TN 9 (11-07)
PR 01310.036 North Carolina
A. PR 08-015 In Re: Karen T. T~, SSN: ~, Adult Child's Benefits on the record of Claude A. M~, her adoptive father, SSN: ~
DATE: October 23, 2007
Prior to July 1, 1996, the North Carolina statutes contained a provision allowing for adoption of persons who are more than 18 years old. The only requirements for such an adoption were that the person being adopted file written consent to the adoption and that the petition be posted for ten days. In this case, the August 3, 1990 order indicates the court complied with these requirements and the order of adoption is valid.
As long as the adopted child is unmarried and can meet the other requirements for Childhood Disability Benefits, she would be eligible on the deceased number holder's record.
North Carolina law still allows for the adoption of an adult, although under different procedures than allowed at that time.
You have asked whether the Claimant is the adopted child of the number holder for the purposes of disabled adult child's benefits where the number holder adopted the claimant after she attained age eighteen.
For the reasons stated below, we conclude that the claimant is the adopted child of the number holder because the adoption was valid under then-existing North Carolina law and the August 3, 1990, order of adoption remains in force, unless challenged by the claimant's mother or the claimant's biological father.
Karen T. T~ (Claimant), currently receives child's insurance benefits (CIB) on the earnings record of her biological father, William T~ (biological father). She also receives Supplemental Security Income under her own account. On May 11, 1982, Claimant's mother, Lorraine L. T~ M~, married Claude A. M~, the number holder (NH). They divorced on June 13, 1990. Two months later on August 3, 1990, NH adopted Claimant, then age 27, as an adult in Craven County, North Carolina. NH died, but the date of his death is not given. We presume that Claimant applied for benefits as NH's child after NH's death, however, the application date was also not provided.
To qualify for CIB on the earnings record of an insured individual who has died, a claimant must be the insured individual's child. See Social Security Act (Act) § 202(d), 42 U.S.C. § 402(d); 20 C.F.R. § 404.350(a)(1) (2007). "Child" includes the adopted child of an insured individual. See Act § 216(e), 42 U.S.C. § 416(e); 20 C.F.R. § 404.354. To qualify as an adopted child of an insured individual, a claimant must qualify as the insured individual's adopted child under the adoption laws of the state or foreign country where the adoption took place. See 20 C.F.R. § 404.356. A claimant claiming to be the adopted child of an insured individual must also show that he or she was dependent upon the insured individual. See Act § 202(d)(1)(C); 20 C.F.R. § 404.350(a)(2). A claimant who (1) was legally adopted by the insured individual before the insured became entitled to old-age or disability benefits or (2) applies for child's benefits after the death of the insured individual is considered dependant upon the insured individual. See 20 C.F.R. § 404.362(a).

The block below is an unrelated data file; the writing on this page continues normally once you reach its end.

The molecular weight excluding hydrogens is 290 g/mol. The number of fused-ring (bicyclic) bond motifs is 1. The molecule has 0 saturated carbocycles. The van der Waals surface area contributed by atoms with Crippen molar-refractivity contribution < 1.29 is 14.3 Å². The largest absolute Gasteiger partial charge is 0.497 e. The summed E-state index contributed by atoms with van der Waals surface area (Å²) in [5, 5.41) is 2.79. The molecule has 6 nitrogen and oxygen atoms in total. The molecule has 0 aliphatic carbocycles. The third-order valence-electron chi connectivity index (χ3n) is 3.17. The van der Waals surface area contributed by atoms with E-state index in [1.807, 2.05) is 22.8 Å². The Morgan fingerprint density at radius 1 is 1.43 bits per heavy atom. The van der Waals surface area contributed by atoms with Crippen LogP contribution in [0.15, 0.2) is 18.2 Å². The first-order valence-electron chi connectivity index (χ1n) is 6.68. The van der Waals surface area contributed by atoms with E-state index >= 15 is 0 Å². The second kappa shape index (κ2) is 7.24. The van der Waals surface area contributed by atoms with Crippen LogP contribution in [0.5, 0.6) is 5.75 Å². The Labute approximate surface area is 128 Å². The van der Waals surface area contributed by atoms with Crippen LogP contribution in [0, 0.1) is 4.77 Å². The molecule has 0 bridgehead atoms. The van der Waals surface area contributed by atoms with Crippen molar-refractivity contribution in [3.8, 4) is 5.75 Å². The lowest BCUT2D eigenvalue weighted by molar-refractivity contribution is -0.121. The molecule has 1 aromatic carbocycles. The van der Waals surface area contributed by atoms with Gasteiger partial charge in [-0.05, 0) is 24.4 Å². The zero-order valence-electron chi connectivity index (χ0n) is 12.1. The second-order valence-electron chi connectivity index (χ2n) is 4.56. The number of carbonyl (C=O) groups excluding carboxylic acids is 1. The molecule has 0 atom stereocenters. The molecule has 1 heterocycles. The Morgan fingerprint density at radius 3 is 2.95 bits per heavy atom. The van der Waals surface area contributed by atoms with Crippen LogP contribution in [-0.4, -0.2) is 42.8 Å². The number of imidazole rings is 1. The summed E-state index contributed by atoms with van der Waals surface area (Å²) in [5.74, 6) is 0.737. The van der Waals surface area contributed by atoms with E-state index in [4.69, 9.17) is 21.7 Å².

The information provided indicates NH adopted Claimant in North Carolina in 1990. Thus, to determine whether this adoption is valid, North Carolina law controls. See 20 C.F.R. § 404.356. Presently, North Carolina law allows for the adoption of an adult. See N.C. GEN STAT. ANN. § 48-5-101 to 103 (2007) (containing provisions outlining adoption of an adult); see also N.C. GEN STAT. ANN. §§ 48-1-103 (2007) (indicating broadly that "an individual" may be adopted); 48-2-304(e) (2007) (indicating notice provisions for petitions to adopt an adult); 48 2 605 (2007) (indicating procedures for a hearing on a petition to adopt an adult). These provisions were first enacted by N.C. SESSION LAWS OF 1995, c. 457 (effective July 1, 1996). Prior to that time, the North Carolina statutes contained a similar provision allowing for adoption of persons who are more than 18 years old. See N.C. GEN STAT. ANN. § 48-36 (1990). The only requirements for such an adoption were that the person being adopted file written consent to the adoption and that the petition be posted for ten days. See id. at (a). The August 3, 1990, order indicates the court complied with these requirements. Thus, once the final order of adoption was signed, it had the "force and effect" of all the presumptions attached to a judgment of a court of general jurisdiction. N.C. GEN STAT. ANN. § 48-28(b) (1990). Therefore, the order of adoption is valid.
Once it determines Claimant is NH's adoptive daughter, the Agency must determine whether she meets the remaining requirements for benefits as NH's surviving adopted daughter. First, Claimant must prove a disability that existed on or before she became age 22. See Act at § 202(d)(1)(B), 42 U.S.C. § 402(d)(1)(B); 20 C.F.R. § 404.350(a)(5). The evidence on which she was previously granted benefits under her biological father's earnings record can probably establish this requirement. Second, Claimant must also have been dependant on NH at the time of his death. See Act at § 202(d)(1)(C); 20 C.F.R. § 404.350(a)(2). It appears that Claimant applied for benefits after the death of NH. In such a case, the Claimant was dependent on NH. See Act at § 202(d)(1)(C); 20 C.F.R. § 404.362(a). Finally, Claimant must have been unmarried at the time the application is filed. See Act at § 223(d)(1)(B); 20 C.F.R. § 404.350(a)(4). The material you provided did not indicate whether Claimant was married when she filed for benefits under NH's earnings record.
Based on the above, Claimant is the adopted child of NH and thus would be eligible for child's benefits on the earnings record of NH, if she was unmarried.
Very truly yours,
Mary A. S~
Regional Chief Counsel
Jerome M. A~
Assistant Regional Counsel